PANYNJ’s latest 2017-2026 capital plan totals approximately $37 billion, up $4.8 billion from the prior $32.2 billion capital program initially established for this timeframe, and reflects additional values and reassessments related to key airport and rail projects. Other key projects cover bridges and tunnel works and a replacement bus terminal, amongst others. The PANYNJ’s capped committed amount for the Gateway Tunnel Project is $2.7 billion. Cost and delay risks are ongoing concerns for an overall capital plan of this scale and complexity. PANYNJ’s has targeted capital investment funding to include $13.4 billion in consolidated bonds, maintaining its targeted underlying funding mix of debt, pay-go capital and other revenue sources and grants. However, the pressures on authority revenues are likely to pose limitations to pay-go capital funding component. The overall size of the capital plan could be subject to change as a result of revenue impacts from the coronavirus, although management has not indicated a change in strategy.
Conservative Capital Structure – Debt Structure: Stronger (Senior)/Midrange (Subordinate)
The authority maintains a nearly 100% fixed-rate, fully amortizing capital structure. The subordinated nature of the commercial paper and PANYNJ’s Goethals Bridge and 4 World Trade Center payment obligations behind consolidated bonds results in a midrange score for these obligations.
The debt service coverage ratio (DSCR) is expected to have a precipitous decline in 2020, due to coronavirus-related travel restrictions and stay at home orders substantially affecting volume and revenues falling well below historic levels. Under Fitch’s coronavirus rating case, senior lien DSCR on a bond-resolution basis declines to 1.3x and total debt DSCR declines to 1.2x and highlights a greater dependency on the timely receipt of grants and other non-operating funds. The issuance of new money consolidated bonds will result in an incremental increase to leverage. While PANYNJ’s leverage calculation will spike at yearend 2020 due to the decline in revenue, leverage is generally viewed as moderate, with net debt to cash available for debt service (CFADS) in the Fitch rating case for 2021 through 2024 remains around 8.0x-9.0x at the senior level and 9.5x-10.1x at the junior level. Fitch calculated self-supporting liquidity for commercial paper notes provides 1.5x coverage on maximum authorized notes.
PANYNJ’s closest peers are Port of Seattle (AA/AA-/Negative) and Massachusetts Port Authority (Massport, AA/Negative), both of which have debt secured primarily on airport and port revenue streams. Both Massport and Port of Seattle’s ratings were recently affirmed but assigned a Negative Rating Outlook due to volume and revenue stress from the coronavirus. PANYNJ’s diverse and high profile asset base is a significant strength; however, its significantly more involved capital plan coupled with a highly politicized operating environment place its ratings one notch below senior lien ratings for both peers.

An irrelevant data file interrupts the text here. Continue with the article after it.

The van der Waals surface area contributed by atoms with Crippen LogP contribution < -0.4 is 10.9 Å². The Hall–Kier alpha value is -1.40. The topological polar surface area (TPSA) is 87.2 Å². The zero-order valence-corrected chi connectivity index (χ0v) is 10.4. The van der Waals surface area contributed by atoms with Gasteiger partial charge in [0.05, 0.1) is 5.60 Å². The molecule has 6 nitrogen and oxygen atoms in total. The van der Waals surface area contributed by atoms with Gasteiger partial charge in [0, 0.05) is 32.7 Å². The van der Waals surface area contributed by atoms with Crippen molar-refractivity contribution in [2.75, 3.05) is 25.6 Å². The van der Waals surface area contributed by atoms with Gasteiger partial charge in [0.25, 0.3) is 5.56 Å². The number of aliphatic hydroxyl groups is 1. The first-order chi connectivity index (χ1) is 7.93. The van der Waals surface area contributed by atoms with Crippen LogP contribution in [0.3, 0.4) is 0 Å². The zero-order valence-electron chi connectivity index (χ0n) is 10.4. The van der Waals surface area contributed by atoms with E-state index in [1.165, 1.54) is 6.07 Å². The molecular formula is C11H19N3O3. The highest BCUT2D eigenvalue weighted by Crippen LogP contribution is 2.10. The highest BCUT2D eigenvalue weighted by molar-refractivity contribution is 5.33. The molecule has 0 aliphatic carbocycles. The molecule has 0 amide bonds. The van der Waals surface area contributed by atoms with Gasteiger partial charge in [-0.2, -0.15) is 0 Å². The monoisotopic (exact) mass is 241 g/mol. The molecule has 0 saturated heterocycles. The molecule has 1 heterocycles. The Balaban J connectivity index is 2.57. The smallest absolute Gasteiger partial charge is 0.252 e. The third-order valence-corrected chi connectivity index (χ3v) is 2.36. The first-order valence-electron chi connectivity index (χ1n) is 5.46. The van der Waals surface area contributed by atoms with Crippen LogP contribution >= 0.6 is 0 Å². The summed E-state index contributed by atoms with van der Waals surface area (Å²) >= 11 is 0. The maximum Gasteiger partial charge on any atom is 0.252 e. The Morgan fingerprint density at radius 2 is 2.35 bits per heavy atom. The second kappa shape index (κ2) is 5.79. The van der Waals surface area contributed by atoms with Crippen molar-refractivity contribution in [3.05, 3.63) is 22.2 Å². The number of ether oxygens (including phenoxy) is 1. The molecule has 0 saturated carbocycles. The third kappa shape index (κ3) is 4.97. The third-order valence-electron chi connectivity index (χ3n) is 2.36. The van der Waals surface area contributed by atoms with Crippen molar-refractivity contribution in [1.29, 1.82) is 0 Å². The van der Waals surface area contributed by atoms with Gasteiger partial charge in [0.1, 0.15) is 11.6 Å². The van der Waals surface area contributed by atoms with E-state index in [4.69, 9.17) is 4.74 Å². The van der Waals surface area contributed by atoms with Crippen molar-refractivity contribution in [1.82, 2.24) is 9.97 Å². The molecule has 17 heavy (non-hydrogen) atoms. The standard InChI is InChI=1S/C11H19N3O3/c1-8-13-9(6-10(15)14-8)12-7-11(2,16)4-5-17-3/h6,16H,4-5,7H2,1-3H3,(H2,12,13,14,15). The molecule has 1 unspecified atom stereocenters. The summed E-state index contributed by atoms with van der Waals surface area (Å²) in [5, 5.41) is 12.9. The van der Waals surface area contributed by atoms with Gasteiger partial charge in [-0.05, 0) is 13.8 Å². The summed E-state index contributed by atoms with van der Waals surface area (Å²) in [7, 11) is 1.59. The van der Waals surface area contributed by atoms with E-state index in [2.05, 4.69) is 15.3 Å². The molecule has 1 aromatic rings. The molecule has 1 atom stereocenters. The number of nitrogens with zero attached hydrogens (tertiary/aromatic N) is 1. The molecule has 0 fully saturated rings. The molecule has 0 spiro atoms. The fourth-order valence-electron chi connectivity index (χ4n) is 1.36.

Factors that could, individually or collectively, lead to positive rating action/upgrade:
–A strong reversion to normal transportation activity with strong volumes and pricing flexibility across primary businesses;
—Management actions that result in an adjustment to size, scope and funding sources of the capital plan in order to ensure significant financial flexibility could resolve the RWN.
Factors that could, individually or collectively, lead to negative rating action/downgrade:
–A prolonged period of activity reductions and revenue losses across the authority’s transportation assets causing Fitch-calculated DSCRs to remain below 1.8x at the senior level and 1.7x at the subordinate level on a sustained basis or net leverage on total debt to remain above 10x for a prolonged period;
–A medium-to-long term capital investment plan that demonstrates diminishing financial flexibility to handle meaningful economic stresses.
–The rating on the liberty revenue bonds and the payment obligations are based on the rating of PANYNJ’s consolidated bonds, and any change in the rating of the consolidated bonds will result in a similar change in the rating on the liberty revenue bonds.
BEST/WORST CASE RATING SCENARIO
International scale credit ratings of Sovereigns, Public Finance and Infrastructure issuers have a best-case rating upgrade scenario (defined as the 99th percentile of rating transitions, measured in a positive direction) of three notches over a three-year rating horizon; and a worst-case rating downgrade scenario (defined as the 99th percentile of rating transitions, measured in a negative direction) of three notches over three years. The complete span of best- and worst-case scenario credit ratings for all rating categories ranges from ‘AAA’ to ‘D’. Best- and worst-case scenario credit ratings are based on historical performance. For more information about the methodology used to determine sector-specific best- and worst-case scenario credit ratings.
PANYNJ is issuing approximately $1.02 billion of 221st through 22nd senior lien consolidated bonds of which $570.6 million will be used for new money projects as part of its capital program funding and to refund outstanding commercial paper and the remaining $450.4 million will be used to refund outstanding debt to achieve debt service savings. All of the proposed bonds will be fixed-rate obligations with an expected final maturity in 2055.